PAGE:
1. http://mailman.nhm.ac.uk/mailman/listinfo/paleonet


  2. Go to the bottom of that page and enter your subscription address into the 'edit options' textbox. This will take you to a 'PaleoNet List: Member Options' from which you can touch a button and have your current password sent to you.




  3. Reply Default


  1. PaleoNet's reply default is set to send standard replies back to the entire PaleoNet list. If a subscriber wishes to send their reply directly to the person who posted the message they must manually type or copy that person's e-mail address onto the "To:" line of their e-mail program. There is no way for individual users to change this feature of PaleoNet.




  2. PaleoNet Archives


  1. PaleoNet policy is to make an archive of all messages posted to the list and maintain this archive for reference purposes and for the use of the global palaeontological community. While much of the traffic on PaleoNet is fairly routine material will a short 'shelf life', not infrequently material of more lasting value is posted. Subscribers don't need to save these postings for they are automatically saved and available for browsing by anyone (not just PaleoNet subscribers). At least, that's the policy.

    Reality is somewhat less tidy. PaleoNet is a large list and an old list (est. 1993). Through its early history PaleoNet had a number of problems with archives of its postings. Moreover, as the list has migrated through different host institutions and different listserver software packages the software used to manage and retrieve the archives has differed. At present the PaleoNet archives can be found at two locations.

    For pre-November 2006 postings: http://jerwood.nhm.ac.uk/archives/paleonet/

  2. For post-November 2006 postings: http://mailman.nhm.ac.uk/pipermail/paleonet/

    Links to these online archive repositories can also be found on the PaleoNet Web Page: http://www.nhm.ac.uk/hosted_sites/paleonet/

    Searching and browsing tools are available at each of the sites. If you have any questions about the PaleoNet archives please contact me (details at the end of this document).




  3. Subscriber Options


  1. The Mailman software allows PaleoNet uses to implement a much wider range of subscriber options than ever before. These options are managed through a web page all subscribers with a valid PaleoNet password may access. To gain access to this page use your web browser to access the PaleoNet Info Page at:


  2. http://mailman.nhm.ac.uk/mailman/listinfo/paleonet


  3. Go to the bottom of that page and enter your subscription address into the 'edit options' textbox. This will take you to a 'PaleoNet List: Member Options' page where you can enter your password and log into your personal Membership Configuration Page. This page is under to change your PaleoNet membership address, changer your PaleoNet password, and set your personal list options. Activation of these requires that you type information into textboxes and or activate certain switches and buttons. When you are finished modifying your subscriber options be sure to log out of the system using the 'Log out' button located in the upper right-hand corner of the page.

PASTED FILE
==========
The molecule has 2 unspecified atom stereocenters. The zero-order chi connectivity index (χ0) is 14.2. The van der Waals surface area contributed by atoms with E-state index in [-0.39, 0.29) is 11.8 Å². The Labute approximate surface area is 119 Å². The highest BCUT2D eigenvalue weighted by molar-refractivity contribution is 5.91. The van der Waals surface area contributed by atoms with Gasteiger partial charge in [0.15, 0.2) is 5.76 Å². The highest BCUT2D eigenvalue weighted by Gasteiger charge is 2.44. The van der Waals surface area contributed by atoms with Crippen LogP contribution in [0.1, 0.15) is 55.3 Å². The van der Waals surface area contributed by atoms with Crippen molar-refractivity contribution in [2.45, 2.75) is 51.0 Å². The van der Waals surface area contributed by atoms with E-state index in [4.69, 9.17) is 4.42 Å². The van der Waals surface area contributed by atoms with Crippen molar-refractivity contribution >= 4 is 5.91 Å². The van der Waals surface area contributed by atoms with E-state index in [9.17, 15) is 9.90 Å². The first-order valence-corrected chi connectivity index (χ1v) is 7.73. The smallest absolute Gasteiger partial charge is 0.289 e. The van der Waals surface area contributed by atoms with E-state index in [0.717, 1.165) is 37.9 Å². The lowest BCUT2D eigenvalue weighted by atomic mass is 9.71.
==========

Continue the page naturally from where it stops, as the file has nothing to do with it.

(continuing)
4. Changing Membership Information

  5. One reason you may want to access your membership configuration details is to change your subscription address. To do this simply type your new subscription address in twice (once to inform, once to confirm) and activate the 'Change My Address and Name' button. The latter designation refers to a name than can be linked to your subscription address, though supplying your name to the list is optional.




  6. Changing Member Password
    If you have been sent a randomly-generated PaleoNet password you may want to change this to something remembered more easily (e.g., postcodes usually work well especially if augmented with the state/country abbreviation). To do this simply type your new password in twice (once to inform, once to confirm) and activate the 'Change My Password' button.




  7. Mail Delivery

  8. As interesting and informative as the postings on PaleoNet are sometimes you need a break. Alternatively, you may be going to be away from your computer for a few weeks/months (e.g., away on fieldwork) and don't want to return to a mailbox full of PaleoNet postings. To avoid this you could use the 'Mail delivery' option to temporary suspend your membership without going to the trouble of unsubscribing. This option can be set by simply selecting the 'Disabled' switch and activating the 'Submit My Changes' button at the bottom of the page.